An Egyptian-born cardiologist, Dr. Maher Hathout is now an American citizen. He is a senior adviser to the Muslim Public Affairs Council and the spokesperson for the Islamic Center of Southern California. In this interview, Hathout says that Islam has been hijacked and tampered with by radicals. He describes his mosque's progressive philosophies, its insistence on creating a Muslim identity that gels with American pluralism, and explains why his mosque decided to protect its independence by refusing foreign funds. He also discusses the Saudi money flowing into the U.S. to build and support mosques during the 1960s, 1970s, and 1980s. This interview was conducted on Oct. 26, 2001.

arrow vali nasr

Vali Nasr is an associate professor of political science at the University of San Diego, specializing in the politics of Islamic extremism in South Asia. He explains how Saudi money has been funding many madrassas (religious schools) which teach its austere orthodox brand of Islam, known as Wahhabism. Nasr tells FRONTLINE that the result is "the increasing entrenchment of rigidity and fanaticism in the Muslim world," which serves as the setting for Saudi-U.S. relations. This interview was conducted on Oct. 25, 2001.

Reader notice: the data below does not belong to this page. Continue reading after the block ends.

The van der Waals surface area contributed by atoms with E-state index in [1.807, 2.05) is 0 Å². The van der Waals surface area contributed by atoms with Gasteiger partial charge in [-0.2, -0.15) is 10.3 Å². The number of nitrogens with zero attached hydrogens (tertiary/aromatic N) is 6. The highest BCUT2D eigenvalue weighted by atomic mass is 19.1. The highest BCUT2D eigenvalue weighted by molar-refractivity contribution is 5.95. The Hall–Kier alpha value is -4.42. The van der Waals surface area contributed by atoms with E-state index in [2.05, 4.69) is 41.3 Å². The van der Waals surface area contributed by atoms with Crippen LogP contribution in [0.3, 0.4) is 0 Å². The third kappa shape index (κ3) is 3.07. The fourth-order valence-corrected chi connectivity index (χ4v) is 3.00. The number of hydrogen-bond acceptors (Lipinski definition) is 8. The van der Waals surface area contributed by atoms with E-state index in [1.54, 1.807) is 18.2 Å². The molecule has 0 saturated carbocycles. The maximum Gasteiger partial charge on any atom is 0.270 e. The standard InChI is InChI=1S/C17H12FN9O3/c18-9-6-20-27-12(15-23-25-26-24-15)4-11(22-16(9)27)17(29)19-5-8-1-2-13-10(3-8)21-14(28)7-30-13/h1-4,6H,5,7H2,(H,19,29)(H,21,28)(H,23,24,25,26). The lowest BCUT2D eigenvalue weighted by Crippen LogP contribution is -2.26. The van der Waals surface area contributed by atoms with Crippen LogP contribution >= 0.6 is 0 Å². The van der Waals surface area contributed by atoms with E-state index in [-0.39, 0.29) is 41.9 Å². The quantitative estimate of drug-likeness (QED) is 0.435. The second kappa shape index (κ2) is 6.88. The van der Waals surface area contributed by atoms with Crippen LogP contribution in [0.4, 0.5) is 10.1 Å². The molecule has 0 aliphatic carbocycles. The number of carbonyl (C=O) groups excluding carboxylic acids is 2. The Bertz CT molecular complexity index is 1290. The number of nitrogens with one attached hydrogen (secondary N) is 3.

Former U.S. Officials
arrow james baker

During the Gulf War, he was secretary of state in President George H. W. Bush's administration. He argues that access to Saudi energy reserves is vital to U.S. national security interests, and that the U.S. cannot allow the kingdom to become destabilized. This interview was conducted mid-October 2001.

arrow norb garrett

A 29-year veteran of the CIA, he was chief of its East Asia division. Garrett currently is president of business investigations and intelligence for the Kroll Risk Management Company. He talks about the role of charitable organizations in funding terrorist groups, Wahhabism, the stability of the Saudi government, and why, for internal political reasons, the Saudi regime's public pronouncements may not reflect what is being done privately. This interview was conducted Nov. 1, 2001.